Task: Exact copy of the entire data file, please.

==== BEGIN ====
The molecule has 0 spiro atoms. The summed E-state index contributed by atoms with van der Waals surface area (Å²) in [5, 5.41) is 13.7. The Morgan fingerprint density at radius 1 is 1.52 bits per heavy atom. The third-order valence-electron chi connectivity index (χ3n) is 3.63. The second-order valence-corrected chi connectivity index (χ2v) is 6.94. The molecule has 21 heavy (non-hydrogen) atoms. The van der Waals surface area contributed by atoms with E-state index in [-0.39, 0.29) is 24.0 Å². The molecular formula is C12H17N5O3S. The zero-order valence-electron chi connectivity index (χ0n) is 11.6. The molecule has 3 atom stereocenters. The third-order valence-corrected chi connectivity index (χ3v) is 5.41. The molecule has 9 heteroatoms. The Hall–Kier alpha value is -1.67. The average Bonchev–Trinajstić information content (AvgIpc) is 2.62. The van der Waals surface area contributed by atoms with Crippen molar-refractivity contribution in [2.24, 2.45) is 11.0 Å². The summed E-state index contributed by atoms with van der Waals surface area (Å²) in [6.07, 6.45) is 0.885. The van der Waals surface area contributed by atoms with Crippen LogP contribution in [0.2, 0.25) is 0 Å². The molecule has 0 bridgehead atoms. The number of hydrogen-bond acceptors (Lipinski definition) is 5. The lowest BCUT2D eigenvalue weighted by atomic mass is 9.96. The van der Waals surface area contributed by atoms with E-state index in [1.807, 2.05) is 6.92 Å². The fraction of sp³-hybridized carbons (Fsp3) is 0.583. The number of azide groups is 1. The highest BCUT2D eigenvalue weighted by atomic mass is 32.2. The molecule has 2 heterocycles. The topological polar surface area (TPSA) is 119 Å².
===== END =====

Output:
The molecule has 0 spiro atoms. The summed E-state index contributed by atoms with van der Waals surface area (Å²) in [5, 5.41) is 13.7. The Morgan fingerprint density at radius 1 is 1.52 bits per heavy atom. The third-order valence-electron chi connectivity index (χ3n) is 3.63. The second-order valence-corrected chi connectivity index (χ2v) is 6.94. The molecule has 21 heavy (non-hydrogen) atoms. The van der Waals surface area contributed by atoms with E-state index in [-0.39, 0.29) is 24.0 Å². The molecular formula is C12H17N5O3S. The zero-order valence-electron chi connectivity index (χ0n) is 11.6. The molecule has 3 atom stereocenters. The third-order valence-corrected chi connectivity index (χ3v) is 5.41. The molecule has 9 heteroatoms. The Hall–Kier alpha value is -1.67. The average Bonchev–Trinajstić information content (AvgIpc) is 2.62. The van der Waals surface area contributed by atoms with Crippen molar-refractivity contribution in [2.24, 2.45) is 11.0 Å². The summed E-state index contributed by atoms with van der Waals surface area (Å²) in [6.07, 6.45) is 0.885. The van der Waals surface area contributed by atoms with Crippen LogP contribution in [0.2, 0.25) is 0 Å². The molecule has 0 bridgehead atoms. The number of hydrogen-bond acceptors (Lipinski definition) is 5. The lowest BCUT2D eigenvalue weighted by atomic mass is 9.96. The van der Waals surface area contributed by atoms with E-state index in [1.807, 2.05) is 6.92 Å². The fraction of sp³-hybridized carbons (Fsp3) is 0.583. The number of azide groups is 1. The highest BCUT2D eigenvalue weighted by atomic mass is 32.2. The molecule has 2 heterocycles. The topological polar surface area (TPSA) is 119 Å².